Part of a series which began with Fake news and the ethics of belief.
Last time I came up with four options as to whether an evidence principle like William Clifford’s (‘it is wrong always, everywhere, and for anyone, to believe anything upon insufficient evidence’,1 which we are calling ‘CP’) can apply to moral beliefs and other categorical prescriptive beliefs.
I rejected the first option, which was this:
(i) Somehow we manage to persuade ourselves that prescriptive beliefs can be supported by evidence. This would save both CP and the whole of morality.
Clifford himself would go for this option though. He clearly applied CP to moral beliefs:
The beliefs about right and wrong which guide our actions … never suffer from investigation; they can take care of themselves, without being propped up by “acts of faith” … or the suppression of contrary evidence.2
He distinguishes between, on the one hand, ‘tradition’ which might be ‘handed on without testing by successive generations’ (bad) and, on the other hand, ‘that which is truly built up out of the common experience of mankind’ (good). This latter is a
great fabric … for the guidance of our thoughts, and through them of our actions, both in the moral and in the material world. In the moral world … it gives us the conceptions of right in general, of justice, of truth, of beneficence, and the like. These are given as conceptions, not as statements or propositions; they answer to certain definite instincts, which are certainly within us, however they came there.3
But ‘conceptions’ which are not ‘statements or propositions’ do not sound like the kind of thing which can be true or false. If they cannot be true or false it is hard to see how they could be supported by evidence. What Clifford seems to be aiming at though is not the conceptions themselves but our understanding of how to apply them: for example how ‘right’ relates to ‘beneficence’:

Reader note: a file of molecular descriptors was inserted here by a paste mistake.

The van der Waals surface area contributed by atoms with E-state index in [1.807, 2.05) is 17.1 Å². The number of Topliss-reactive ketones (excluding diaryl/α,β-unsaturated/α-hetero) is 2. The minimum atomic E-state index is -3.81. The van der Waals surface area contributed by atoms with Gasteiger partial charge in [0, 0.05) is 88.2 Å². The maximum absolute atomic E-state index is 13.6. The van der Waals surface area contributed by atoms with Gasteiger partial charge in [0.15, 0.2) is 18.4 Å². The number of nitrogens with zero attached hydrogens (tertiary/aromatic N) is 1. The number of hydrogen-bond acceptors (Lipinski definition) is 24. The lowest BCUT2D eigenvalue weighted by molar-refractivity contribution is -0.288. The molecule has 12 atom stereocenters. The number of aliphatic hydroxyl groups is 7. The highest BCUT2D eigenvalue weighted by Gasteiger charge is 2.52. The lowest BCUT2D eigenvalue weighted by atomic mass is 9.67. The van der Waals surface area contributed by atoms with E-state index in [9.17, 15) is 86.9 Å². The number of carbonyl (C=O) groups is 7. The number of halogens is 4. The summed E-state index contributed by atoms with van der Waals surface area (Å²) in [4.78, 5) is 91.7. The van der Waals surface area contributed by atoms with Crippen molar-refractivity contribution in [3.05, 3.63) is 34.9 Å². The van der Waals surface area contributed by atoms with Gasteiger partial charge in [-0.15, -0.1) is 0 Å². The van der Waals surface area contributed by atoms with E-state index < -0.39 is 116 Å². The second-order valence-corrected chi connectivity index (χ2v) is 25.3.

That it is right to be beneficent is matter of immediate personal experience; for when a man retires within himself and there finds something, wider and more lasting than his solitary personality, which says, ‘I want to do right,’ as well as, ‘I want to do good to man,’ he can verify by direct observation that one instinct is founded upon and agrees fully with the other.
He doesn’t use the word ‘belief’ here but he does now seem to be talking about beliefs, or things which could be beliefs: the belief that wanting to do good to man is founded on wanting to do right; or the belief that doing good to man is a way of doing the right thing.
But look what else he seems to have done. He has moved from ‘is’ to ‘ought’, from descriptive to prescriptive. If I believe I have an instinct to do ‘right’ and another instinct to ‘do good to man’ I am just describing how I am, or how I believe I am. I may also have an instinct to fall asleep when I am tired, or to eat when I am hungry.
Clifford may be right that the instinct to do right has some connection with the instinct to do good to man – unlike, say, the instinct to fall asleep when tired and the instinct to eat when hungry. He may also be right that an individual can detect the connection between the instinct to do right and the instinct to do good to man.
But that does not show that I ought to do good to man, that ‘it is right to be beneficent’.
1 William Clifford (1877, 1879), ‘The Ethics of Belief’, in Lectures and Essays, Volume II, London: MacMillan and Co, p186.
2 William Clifford (1877, 1879), pp188-9.
3 William Clifford (1877, 1879), p201.
© Chris Lawrence 2021